Pioneering community psychologist Robert Reiff and his co-author social psychologist Frank Riessman (1965) describe the indigenous nonprofessional (today’s CHW) as “a bridge between the middle class oriented professional and the client from the lower socio-economic groups. Implicit in the bridge concept is the notion that people drawn from the lower socioeconomic strata may have special skills for establishing communication across class lines. This ability is rooted in their background. It is not based on things that they have been taught but what they are” (p. 7). For the duration of this article the term CHW or indigenous worker will be used instead of “indigenous nonprofessional” for purposes of modern convention and in solidarity with CHWs’ legitimate right to be considered professionals, for the situated-knowledge that is possessed, rather than be referred to as “nonprofessional” or “paraprofessional”. Otherwise Reiff & Riessman’s description is very similar to the APHA CHW definition below:
The APHA defines a CHWs as a frontline public health worker who is a trusted member of and/or has an unusually close understanding of the community served. This trusting relationship enables the CHW to serve as a liaison/link/intermediary between health/social services and the community to facilitate access to services and improve the quality and cultural competence of service delivery.
A CHW also builds individual and community capacity by increasing health knowledge and self-sufficiency through a range of activities such as outreach, community education, informal counseling, social support and advocacy (APHA, 2015).
There are many other CHW definitions currently in use including those of the World Health Organization (WHO), the Department of Labor (DOL), the Office of Minority Health (OMH) and the Patient Protection and Affordable Care Act (PPACA; Baté-Ambrus, 2015). This article utilizes the APHA definition and is informed by Reiff & Riessman’s indigenous worker description.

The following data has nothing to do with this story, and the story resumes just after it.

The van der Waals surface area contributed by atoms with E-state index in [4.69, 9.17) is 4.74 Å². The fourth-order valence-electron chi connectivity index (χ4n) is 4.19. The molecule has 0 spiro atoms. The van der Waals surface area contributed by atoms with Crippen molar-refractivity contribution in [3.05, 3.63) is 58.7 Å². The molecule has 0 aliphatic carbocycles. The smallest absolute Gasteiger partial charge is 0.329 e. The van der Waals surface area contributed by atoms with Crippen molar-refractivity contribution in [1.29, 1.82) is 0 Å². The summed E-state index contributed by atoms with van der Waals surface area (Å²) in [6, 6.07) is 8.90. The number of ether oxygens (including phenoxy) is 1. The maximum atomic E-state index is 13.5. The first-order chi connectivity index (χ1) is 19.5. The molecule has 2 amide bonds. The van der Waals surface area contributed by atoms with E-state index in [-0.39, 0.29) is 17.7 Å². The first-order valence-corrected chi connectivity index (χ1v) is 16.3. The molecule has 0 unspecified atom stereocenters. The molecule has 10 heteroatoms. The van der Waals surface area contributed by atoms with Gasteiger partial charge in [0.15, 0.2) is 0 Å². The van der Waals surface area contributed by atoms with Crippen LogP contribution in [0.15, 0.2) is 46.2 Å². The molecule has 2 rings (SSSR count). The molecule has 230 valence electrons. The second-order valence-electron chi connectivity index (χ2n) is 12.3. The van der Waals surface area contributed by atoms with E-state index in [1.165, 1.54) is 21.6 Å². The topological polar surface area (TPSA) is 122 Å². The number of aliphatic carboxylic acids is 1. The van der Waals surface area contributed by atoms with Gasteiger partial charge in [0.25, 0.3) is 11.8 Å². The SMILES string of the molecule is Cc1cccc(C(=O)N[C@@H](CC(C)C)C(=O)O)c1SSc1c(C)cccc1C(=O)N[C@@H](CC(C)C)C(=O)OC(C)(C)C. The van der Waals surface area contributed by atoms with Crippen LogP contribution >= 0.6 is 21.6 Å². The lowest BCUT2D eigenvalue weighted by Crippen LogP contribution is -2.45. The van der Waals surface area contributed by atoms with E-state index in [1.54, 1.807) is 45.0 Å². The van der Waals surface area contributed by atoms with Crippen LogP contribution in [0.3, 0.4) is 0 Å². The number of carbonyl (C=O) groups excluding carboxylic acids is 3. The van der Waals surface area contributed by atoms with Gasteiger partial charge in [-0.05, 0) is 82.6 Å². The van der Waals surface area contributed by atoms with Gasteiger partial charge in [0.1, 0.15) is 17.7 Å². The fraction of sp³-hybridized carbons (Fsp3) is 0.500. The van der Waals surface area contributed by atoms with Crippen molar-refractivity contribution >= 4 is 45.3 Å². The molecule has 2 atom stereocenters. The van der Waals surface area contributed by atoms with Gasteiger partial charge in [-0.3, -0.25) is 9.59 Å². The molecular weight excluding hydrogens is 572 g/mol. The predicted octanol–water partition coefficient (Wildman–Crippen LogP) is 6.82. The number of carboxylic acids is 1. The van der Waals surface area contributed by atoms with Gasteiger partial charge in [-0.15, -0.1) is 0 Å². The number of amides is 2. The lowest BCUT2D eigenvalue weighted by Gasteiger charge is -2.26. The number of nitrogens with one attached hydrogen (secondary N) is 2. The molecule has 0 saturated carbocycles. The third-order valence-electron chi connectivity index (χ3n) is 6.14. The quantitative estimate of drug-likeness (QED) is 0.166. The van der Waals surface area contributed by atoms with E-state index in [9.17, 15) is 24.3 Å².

Community psychologists are well-positioned to advocate for CHWs at the local, regional, national and international levels because of the value and emphasis placed upon social and economic justice, health in all policies and inter-professional collaboration. The new APHA policy adopted on Nov. 18, 2014 at the Annual Meeting offers a historical context and guidelines for community psychologists, policymakers and other stakeholders by providing a “relationship to the existing APHA policy statements, problem statement, evidence-based strategies to address the problem, opposing arguments and action steps”. This article focuses on the action steps recommended by the APHA in Support of Community Health Worker Leadership in Determining Workforce Standards for Training and Credentialing. To view the entire APHA CHW policy statement please view the link http://www.apha.org/policies-and-advocacy/public-health-policy-statements/policy-database/2015/01/28/14/15/support-for-community-health-worker-leadership.
The APHA CHW policy does the following:
In what ways can community psychologists serve as strong advocates for CHWs? Macro-level, global advocacy can be done by following the recommendations outlined in the APHA action steps above. Micro-level, institutional advocacy can be performed by fostering genuine inter-professional collaboration between CHWs and other members of organizational work teams and promoting proper training and supervision for CHWs. Specific guidelines suggested by Reiff & Riessman (as paraphrased by the author) are just as relevant today as they were in 1965 when the Indigenous Nonprofessional: A Strategy of Change in Community Action and Community Mental Health Programs was first published in the Community Mental Health Journal Monograph:
1) Agencies should make clear the “roles, tasks and competencies” of the indigenous worker/CHW to internal personnel and external partners to mitigate inter-professional mistrust, tension and skepticism, prior to hiring CHWs and “as their jobs develop”.